Classic and Contemporary Poetry
A BALLAD OF MANILA BAY, by CHARLES GEORGE DOUGLAS ROBERTS Poet's Biography
First Line: Your threats how vain, corregidor
Last Line: A hundred years ago!
Subject(s): Courage; Manila, Philippines; Spanish-american War (1898); Valor; Bravery
YOUR threats how vain, Corregidor;
Your rampired batteries, feared no more;
Your frowning guard at Manila gate, --
When our Captain went before!
Lights out. Into the unknown gloom
From the windy, glimmering, wide sea-room
Challenging fate in that dark strait
We dared the hidden doom.
But the death in the deep awoke not then;
Mine and torpedo they spoke not then;
From the heights that loomed on our passing line
The thunders broke not then.
Safe through the perilous dark we sped,
Quiet each ship as the quiet dead,
Till the guns of El Fraile roared -- too late,
And the steel prows forged ahead.
Mute each ship as the mute-mouth grave,
A ghost leviathan cleaving the wave;
But deep in its heart the great fires throb,
The travailing engines rave.
The ponderous pistons urge like fate,
The red-throat furnaces roar elate,
And the sweating stokers stagger and swoon
In a heat more fierce than hate.
So through the dark we stole our way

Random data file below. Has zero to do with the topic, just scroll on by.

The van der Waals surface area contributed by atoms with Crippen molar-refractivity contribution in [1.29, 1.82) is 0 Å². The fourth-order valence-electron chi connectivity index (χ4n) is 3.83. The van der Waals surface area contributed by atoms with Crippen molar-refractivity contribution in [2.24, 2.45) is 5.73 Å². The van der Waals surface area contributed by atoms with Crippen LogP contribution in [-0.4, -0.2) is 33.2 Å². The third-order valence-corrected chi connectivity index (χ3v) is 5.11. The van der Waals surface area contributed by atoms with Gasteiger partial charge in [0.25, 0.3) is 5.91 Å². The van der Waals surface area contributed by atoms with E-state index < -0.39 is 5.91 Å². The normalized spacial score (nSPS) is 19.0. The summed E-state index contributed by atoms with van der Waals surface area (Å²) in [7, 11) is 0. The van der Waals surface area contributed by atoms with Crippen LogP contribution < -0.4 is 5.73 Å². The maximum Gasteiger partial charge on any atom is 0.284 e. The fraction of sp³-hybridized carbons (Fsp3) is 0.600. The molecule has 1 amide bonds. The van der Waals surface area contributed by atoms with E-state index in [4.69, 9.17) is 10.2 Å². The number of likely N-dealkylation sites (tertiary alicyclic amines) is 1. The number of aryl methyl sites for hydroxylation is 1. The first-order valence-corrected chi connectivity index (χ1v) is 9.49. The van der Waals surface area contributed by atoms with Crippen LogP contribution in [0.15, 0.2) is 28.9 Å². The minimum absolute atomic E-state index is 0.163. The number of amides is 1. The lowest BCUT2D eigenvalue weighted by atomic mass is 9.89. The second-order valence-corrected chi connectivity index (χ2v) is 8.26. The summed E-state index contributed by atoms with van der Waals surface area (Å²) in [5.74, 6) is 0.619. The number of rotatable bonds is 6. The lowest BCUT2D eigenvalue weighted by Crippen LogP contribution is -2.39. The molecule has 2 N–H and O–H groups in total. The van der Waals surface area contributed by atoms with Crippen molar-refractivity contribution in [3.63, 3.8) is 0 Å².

Past the grim warders and into the bay,
Past Kalibuyo, and past Salinas, --
And came at the break of day
Where strong Cavite stood to oppose, --
Where, from a sheen of silver and rose,
A thronging of masts, a soaring of towers,
The beautiful city arose.
How fine and fair! But the shining air
With a thousand shattered thunders there
Flapped and reeled. For the fighting foe --
We had caught him in his lair.
Surprised, unready, his proud ships lay
Idly at anchor in Bakor Bay: --
Unready, surprised, but proudly bold,
Which was ever the Spaniard's way.
Then soon on his pride the dread doom fell,
Red doom, -- for the ruin of shot and shell
Lit every vomiting, bursting hulk
With a crimson reek of hell.
But to the brave though beaten, hail!
All hail to them that dare and fail!
To the dauntless boat that charged our fleet
And sank in the iron hail!
Manila Bay! Manila Bay!
How proud the song on our lips to-day!
A brave old song of the true and strong,
And the will that has its way;
Of the blood that told in the days of Drake
When the fight was good for the fighting's sake!
For the blood that fathered Farragut
Is the blood that fathered Blake;
And the pride of the blood will not be undone
While war's in the world and a fight to be won.
For the master now, as the master of old,
Is "the man behind the gun."
The dominant blood that daunts the foe,
That laughs at odds, and leaps to the blow, --
It is Dewey's glory to-day, as Nelson's
A hundred years ago!
Other Poems of Interest...